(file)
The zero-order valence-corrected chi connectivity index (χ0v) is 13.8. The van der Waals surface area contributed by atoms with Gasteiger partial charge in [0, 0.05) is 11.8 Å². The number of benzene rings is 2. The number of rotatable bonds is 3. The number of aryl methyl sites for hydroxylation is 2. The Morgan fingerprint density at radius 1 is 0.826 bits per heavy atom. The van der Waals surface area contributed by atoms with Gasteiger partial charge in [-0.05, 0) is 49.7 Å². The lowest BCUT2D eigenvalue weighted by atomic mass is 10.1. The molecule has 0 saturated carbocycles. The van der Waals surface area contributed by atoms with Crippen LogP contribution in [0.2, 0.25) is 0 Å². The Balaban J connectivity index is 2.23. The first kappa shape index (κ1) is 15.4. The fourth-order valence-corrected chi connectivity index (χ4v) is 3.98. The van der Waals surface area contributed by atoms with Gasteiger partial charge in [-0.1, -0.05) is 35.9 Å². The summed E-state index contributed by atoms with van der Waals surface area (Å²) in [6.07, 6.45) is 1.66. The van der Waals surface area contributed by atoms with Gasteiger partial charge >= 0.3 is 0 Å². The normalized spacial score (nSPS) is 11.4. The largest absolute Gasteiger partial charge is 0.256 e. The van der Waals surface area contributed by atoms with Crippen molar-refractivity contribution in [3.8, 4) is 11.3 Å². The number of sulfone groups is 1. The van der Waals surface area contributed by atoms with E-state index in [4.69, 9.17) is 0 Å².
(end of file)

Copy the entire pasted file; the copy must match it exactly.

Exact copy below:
The zero-order valence-corrected chi connectivity index (χ0v) is 13.8. The van der Waals surface area contributed by atoms with Gasteiger partial charge in [0, 0.05) is 11.8 Å². The number of benzene rings is 2. The number of rotatable bonds is 3. The number of aryl methyl sites for hydroxylation is 2. The Morgan fingerprint density at radius 1 is 0.826 bits per heavy atom. The van der Waals surface area contributed by atoms with Gasteiger partial charge in [-0.05, 0) is 49.7 Å². The lowest BCUT2D eigenvalue weighted by atomic mass is 10.1. The molecule has 0 saturated carbocycles. The van der Waals surface area contributed by atoms with Crippen LogP contribution in [0.2, 0.25) is 0 Å². The Balaban J connectivity index is 2.23. The first kappa shape index (κ1) is 15.4. The fourth-order valence-corrected chi connectivity index (χ4v) is 3.98. The van der Waals surface area contributed by atoms with Gasteiger partial charge in [-0.1, -0.05) is 35.9 Å². The summed E-state index contributed by atoms with van der Waals surface area (Å²) in [6.07, 6.45) is 1.66. The van der Waals surface area contributed by atoms with Gasteiger partial charge >= 0.3 is 0 Å². The normalized spacial score (nSPS) is 11.4. The largest absolute Gasteiger partial charge is 0.256 e. The van der Waals surface area contributed by atoms with Crippen molar-refractivity contribution in [3.8, 4) is 11.3 Å². The number of sulfone groups is 1. The van der Waals surface area contributed by atoms with E-state index in [4.69, 9.17) is 0 Å².